And finally, I definitely understand now why people buy so many different colors. Although they do blend, the colors they create are not always intuitive and some unexpected results can happen. If you really want a specific color, you need to buy it, because chances are, you won’t be able to mix it perfectly with just the primaries. So I think I’ll invest in a few shades of gray, as well as some secondary colors, next :).
If you want to try out these markers for yourself, here are the ones I bought, below (I think the skin tones are sold out until May, but the primaries are avail now):
Copic Sketch Markers – Perfect Primaries
I also bought the colorless blender (Number “0”) and a loose marker, RV25 “Dog Rose Flower” which is a hot pink.
50 years ago yesterday, Dr. Martin Luther King Jr. was assassinated at 6:01pm on the balcony of his room at the Lorraine Motel in Memphis, Tennessee. That day, we lost one of the greatest leaders in history.
And with all that has happened in the interim: from wars to peace protests, from globalization to technological advancements; Dr. King’s messages of equality and civil rights and non-violence remain relevant. Yet, no leader of the same caliber and reach has emerged in his absence. Where are today’s leaders, who can push society forward in greater increments, the way Dr. King did?
Two weeks ago, in Washington DC, a little girl from Alexandria stood in front of the nation at the March For Our Lives rally, and spoke her mind:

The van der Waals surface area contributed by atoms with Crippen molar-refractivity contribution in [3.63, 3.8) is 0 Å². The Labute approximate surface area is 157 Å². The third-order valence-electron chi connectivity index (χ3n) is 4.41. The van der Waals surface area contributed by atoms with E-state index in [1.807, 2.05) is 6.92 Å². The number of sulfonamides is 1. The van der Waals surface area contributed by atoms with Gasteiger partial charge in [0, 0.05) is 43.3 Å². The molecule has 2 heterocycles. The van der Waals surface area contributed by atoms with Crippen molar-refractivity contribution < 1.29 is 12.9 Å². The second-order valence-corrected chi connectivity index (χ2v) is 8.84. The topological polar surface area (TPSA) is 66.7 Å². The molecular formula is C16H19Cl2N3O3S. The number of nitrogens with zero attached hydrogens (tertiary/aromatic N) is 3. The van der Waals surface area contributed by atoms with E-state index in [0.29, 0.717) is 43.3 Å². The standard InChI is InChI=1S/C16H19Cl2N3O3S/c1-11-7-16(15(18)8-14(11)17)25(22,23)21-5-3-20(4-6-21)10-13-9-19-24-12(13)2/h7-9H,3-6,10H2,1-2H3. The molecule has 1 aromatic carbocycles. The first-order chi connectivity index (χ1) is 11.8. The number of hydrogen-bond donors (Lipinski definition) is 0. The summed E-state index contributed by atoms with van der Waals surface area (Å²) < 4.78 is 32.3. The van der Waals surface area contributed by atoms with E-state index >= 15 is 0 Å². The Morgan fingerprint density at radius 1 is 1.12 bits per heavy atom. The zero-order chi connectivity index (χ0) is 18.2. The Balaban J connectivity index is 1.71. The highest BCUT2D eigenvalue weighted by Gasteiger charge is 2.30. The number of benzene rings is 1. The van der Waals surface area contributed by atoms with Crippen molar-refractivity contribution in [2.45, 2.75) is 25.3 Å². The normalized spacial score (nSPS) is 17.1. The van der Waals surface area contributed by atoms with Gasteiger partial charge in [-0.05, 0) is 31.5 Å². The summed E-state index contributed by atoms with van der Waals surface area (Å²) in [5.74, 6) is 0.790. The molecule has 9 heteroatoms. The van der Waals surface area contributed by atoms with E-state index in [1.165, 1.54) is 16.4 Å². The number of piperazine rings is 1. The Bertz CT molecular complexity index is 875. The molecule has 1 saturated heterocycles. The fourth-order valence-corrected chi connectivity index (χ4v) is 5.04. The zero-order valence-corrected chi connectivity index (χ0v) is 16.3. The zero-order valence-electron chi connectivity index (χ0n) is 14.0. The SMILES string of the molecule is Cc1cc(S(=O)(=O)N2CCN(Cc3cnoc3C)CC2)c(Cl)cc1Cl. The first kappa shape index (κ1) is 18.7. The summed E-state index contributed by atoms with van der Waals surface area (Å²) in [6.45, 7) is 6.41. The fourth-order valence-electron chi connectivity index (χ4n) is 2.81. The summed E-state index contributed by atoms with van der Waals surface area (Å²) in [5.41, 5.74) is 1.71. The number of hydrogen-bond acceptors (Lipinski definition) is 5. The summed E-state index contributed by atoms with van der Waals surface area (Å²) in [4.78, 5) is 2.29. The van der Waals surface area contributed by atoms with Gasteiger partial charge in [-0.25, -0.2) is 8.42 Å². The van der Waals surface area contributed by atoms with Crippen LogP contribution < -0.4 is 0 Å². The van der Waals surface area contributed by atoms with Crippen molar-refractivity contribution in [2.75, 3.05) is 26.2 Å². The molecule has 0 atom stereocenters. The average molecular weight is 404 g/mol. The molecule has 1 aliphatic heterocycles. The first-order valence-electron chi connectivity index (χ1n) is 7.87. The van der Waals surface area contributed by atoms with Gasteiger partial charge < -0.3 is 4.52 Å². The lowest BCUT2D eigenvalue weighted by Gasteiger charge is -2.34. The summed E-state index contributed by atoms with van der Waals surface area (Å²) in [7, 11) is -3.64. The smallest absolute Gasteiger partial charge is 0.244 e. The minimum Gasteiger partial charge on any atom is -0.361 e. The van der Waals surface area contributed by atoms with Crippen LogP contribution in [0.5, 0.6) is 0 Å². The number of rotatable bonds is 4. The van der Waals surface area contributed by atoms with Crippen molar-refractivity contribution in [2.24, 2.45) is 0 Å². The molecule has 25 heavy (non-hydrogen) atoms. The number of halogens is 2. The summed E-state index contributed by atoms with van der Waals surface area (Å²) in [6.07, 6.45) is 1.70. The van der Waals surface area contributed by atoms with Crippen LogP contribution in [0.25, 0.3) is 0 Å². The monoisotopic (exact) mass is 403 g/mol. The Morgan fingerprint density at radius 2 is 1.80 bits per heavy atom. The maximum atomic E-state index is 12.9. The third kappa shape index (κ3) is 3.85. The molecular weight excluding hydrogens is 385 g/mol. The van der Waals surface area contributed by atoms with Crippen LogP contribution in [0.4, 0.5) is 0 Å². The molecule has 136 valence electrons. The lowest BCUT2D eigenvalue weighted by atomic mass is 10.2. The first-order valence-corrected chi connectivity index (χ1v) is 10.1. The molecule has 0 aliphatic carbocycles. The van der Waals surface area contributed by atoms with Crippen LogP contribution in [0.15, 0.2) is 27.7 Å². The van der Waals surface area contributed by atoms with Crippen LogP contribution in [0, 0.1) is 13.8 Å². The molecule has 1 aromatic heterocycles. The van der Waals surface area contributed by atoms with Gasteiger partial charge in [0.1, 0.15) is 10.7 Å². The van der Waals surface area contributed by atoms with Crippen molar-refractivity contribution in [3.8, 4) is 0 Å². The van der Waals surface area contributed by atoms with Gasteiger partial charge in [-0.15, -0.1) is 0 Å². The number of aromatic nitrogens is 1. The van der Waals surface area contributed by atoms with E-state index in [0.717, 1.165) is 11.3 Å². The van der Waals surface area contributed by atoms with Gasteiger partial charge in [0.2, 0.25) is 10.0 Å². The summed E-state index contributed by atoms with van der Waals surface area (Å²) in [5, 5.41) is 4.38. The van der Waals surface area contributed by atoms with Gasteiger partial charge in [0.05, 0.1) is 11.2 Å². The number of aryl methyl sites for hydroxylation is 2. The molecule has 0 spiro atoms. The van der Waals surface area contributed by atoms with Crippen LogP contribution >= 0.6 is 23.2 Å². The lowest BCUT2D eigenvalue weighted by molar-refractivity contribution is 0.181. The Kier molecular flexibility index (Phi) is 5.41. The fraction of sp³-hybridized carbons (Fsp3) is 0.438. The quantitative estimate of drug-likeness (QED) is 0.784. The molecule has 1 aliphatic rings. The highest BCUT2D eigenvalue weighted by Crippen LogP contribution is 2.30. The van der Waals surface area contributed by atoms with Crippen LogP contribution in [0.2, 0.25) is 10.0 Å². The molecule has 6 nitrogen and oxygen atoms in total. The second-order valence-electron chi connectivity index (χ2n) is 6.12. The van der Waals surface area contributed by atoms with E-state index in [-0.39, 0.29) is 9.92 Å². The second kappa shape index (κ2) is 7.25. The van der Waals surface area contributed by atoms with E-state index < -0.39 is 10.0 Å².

Her name is Naomi Wadler, and she’s eleven years old. Please watch her speech below:
Regardless of where you stand on gun violence (and at the very least, I’d like to think we are all united in wanting to curtail needless deaths, even if the methodology is often a point of contention), it is undeniable that this young lady is incredibly well-spoken, and brave, for being so young and articulating her thoughts on a national stage, and for organizing a walkout at her elementary school.
And while I would never compare a child to any of our great leaders of the past, every leader was once a child too, and seeing our young people stand up for what they believe in this way, gives me great hope for the future, and for a better world. We need more children (and adults) like Naomi! I hope she continues to speak out and make a difference; she has tremendous potential.